Every waking was the same, a probing of darkness, and a slow discovery of herself. Her hands, under the bed covers, explored her body, established its contours. First she got a body, a new body, and later a new name. Skinny or fat, she was still alone in the bed’s narrow, solitary dimensions. It was always like this. She woke new, with some part of her left behind, as if she had recovered from surgery.
She reached up and groped until she found the light switch. The illuminated room was about what she’d come to expect, an asceticism rooted in poverty both of spirit and means, the tin foil covering the window, the tattered sunset poster, and her white blouse and black skirt, her uniform, depending from a hanger, notched on a wall-driven nail. It must have been winter. She saw the space heater beside her bed and a jacket on a hook and saw how her breath made frost as she rose. The uniform, when she put it on, smelled faintly of fried foods. She saw a small spot of red on the front of the blouse. She couldn’t remember it. She hoped it was catsup and not blood.
She peeked out the window, around the edges of the tin foil. The setting sun, beyond the drizzle that gently tattooed the aluminum roof of her trailer, was blurred by clouds like something poorly erased. She stepped back and picked up a brush and worried her hair while using the bathroom mirror, checking her features whose changing contours never became coarse nor beautiful; just pretty enough not to be noticed. She never knew her name until she attached it to her blouse. She only existed to be perceived, a recessed figure in a story, a background Bedouin, going from each watering hole of words.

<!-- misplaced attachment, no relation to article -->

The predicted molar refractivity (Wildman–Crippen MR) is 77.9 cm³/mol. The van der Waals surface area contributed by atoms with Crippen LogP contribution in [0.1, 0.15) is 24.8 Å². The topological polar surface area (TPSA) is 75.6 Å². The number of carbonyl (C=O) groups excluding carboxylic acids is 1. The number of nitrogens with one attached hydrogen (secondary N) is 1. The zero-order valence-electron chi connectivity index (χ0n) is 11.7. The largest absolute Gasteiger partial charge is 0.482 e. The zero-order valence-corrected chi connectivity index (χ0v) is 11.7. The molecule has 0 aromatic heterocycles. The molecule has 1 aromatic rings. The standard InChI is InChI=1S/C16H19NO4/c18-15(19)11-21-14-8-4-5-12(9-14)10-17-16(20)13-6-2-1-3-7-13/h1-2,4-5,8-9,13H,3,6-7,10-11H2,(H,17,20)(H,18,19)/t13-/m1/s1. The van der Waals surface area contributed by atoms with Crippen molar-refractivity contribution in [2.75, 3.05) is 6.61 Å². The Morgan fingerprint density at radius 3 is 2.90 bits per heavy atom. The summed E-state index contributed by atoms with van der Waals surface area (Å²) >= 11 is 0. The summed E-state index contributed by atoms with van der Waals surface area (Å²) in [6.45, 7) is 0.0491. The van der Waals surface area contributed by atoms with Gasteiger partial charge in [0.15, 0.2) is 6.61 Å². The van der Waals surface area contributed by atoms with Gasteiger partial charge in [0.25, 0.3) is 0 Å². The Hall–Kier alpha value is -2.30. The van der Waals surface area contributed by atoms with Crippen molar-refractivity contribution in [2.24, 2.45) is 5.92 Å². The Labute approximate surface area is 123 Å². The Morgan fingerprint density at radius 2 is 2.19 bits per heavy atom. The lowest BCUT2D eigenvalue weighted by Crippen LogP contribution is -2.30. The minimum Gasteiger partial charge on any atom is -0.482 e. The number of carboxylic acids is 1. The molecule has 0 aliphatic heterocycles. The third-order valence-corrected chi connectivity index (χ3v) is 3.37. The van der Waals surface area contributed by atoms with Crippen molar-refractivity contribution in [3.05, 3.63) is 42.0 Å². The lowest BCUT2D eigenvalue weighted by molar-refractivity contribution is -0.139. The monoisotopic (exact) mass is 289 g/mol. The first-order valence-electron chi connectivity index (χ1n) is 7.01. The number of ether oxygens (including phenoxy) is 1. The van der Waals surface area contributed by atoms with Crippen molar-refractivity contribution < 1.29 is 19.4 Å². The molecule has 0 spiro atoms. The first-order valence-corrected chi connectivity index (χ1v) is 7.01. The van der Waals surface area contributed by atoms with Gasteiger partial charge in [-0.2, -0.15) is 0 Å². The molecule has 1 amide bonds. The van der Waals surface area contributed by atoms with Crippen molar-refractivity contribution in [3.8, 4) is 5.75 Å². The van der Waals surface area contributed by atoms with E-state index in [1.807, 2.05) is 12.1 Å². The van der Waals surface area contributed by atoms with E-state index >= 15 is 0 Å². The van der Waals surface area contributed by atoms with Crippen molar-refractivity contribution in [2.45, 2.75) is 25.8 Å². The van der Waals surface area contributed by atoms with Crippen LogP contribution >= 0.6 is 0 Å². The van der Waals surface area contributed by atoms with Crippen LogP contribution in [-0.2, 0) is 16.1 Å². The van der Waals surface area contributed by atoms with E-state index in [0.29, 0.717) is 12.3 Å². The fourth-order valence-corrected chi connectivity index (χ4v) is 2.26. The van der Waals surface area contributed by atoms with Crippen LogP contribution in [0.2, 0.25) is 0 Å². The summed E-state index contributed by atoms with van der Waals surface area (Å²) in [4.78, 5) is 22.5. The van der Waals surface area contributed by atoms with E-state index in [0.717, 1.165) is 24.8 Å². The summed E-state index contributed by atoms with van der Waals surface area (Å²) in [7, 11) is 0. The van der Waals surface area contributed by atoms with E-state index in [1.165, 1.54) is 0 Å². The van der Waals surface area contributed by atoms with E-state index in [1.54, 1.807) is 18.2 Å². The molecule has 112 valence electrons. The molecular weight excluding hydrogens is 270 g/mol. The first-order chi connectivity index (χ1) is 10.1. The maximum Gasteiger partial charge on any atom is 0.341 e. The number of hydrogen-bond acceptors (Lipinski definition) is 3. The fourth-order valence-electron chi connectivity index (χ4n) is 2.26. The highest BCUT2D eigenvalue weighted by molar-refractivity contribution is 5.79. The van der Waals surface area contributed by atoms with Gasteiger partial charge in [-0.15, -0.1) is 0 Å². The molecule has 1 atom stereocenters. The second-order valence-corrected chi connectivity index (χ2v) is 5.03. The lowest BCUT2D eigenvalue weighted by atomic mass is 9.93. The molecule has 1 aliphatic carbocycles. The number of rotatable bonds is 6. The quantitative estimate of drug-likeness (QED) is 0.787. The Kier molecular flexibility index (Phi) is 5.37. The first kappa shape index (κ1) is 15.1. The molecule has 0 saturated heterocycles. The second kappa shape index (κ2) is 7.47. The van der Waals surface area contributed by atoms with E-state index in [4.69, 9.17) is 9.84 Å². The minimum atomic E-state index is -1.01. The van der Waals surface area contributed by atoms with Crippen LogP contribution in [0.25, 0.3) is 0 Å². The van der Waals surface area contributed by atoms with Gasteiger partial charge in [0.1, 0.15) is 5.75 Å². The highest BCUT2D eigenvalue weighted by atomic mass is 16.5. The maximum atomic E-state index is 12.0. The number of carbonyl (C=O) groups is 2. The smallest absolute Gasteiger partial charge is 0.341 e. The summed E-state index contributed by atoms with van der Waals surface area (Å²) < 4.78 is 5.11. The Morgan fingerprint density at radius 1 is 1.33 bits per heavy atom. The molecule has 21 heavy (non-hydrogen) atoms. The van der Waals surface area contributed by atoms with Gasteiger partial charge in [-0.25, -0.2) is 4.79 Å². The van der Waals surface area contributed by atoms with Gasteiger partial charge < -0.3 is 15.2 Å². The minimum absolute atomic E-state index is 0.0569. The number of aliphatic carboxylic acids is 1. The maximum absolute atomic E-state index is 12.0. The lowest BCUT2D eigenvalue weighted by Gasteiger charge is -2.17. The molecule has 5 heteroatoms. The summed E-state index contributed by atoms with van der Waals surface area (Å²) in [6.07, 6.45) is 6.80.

She found her nametag in a desk drawer. It read “Dot,” and while it was better than some she had—“Trixie” had particularly riled—it was still common. She hooked the pin to her blouse, grabbed a black, button-down sweater and black purse, and left the trailer.
Outside, small drops that dotted the windshield of the other cars parked next to other trailers, but no car belonged to her. She never needed one. Conceived as an ambulating character, she walked to work. The rain fell as tiny pinpricks and with a beaded languor in the lights, a fine-grained curtain through which ghosts passed. Sometimes the drops formed s-shapes, a silent hissing of drifting consonants. It didn’t surprise her that the world was taking on a graphical bias, that the streetlights formed parenthetical brackets, or the raindrops hung from telephone wires with a wobble like commas. Her word-shaped world had punctuation.
She moved downhill, toward the lights at the intersection, past the convenience store and the motel. The restaurant where she worked was attached to a casino. She saw it up ahead.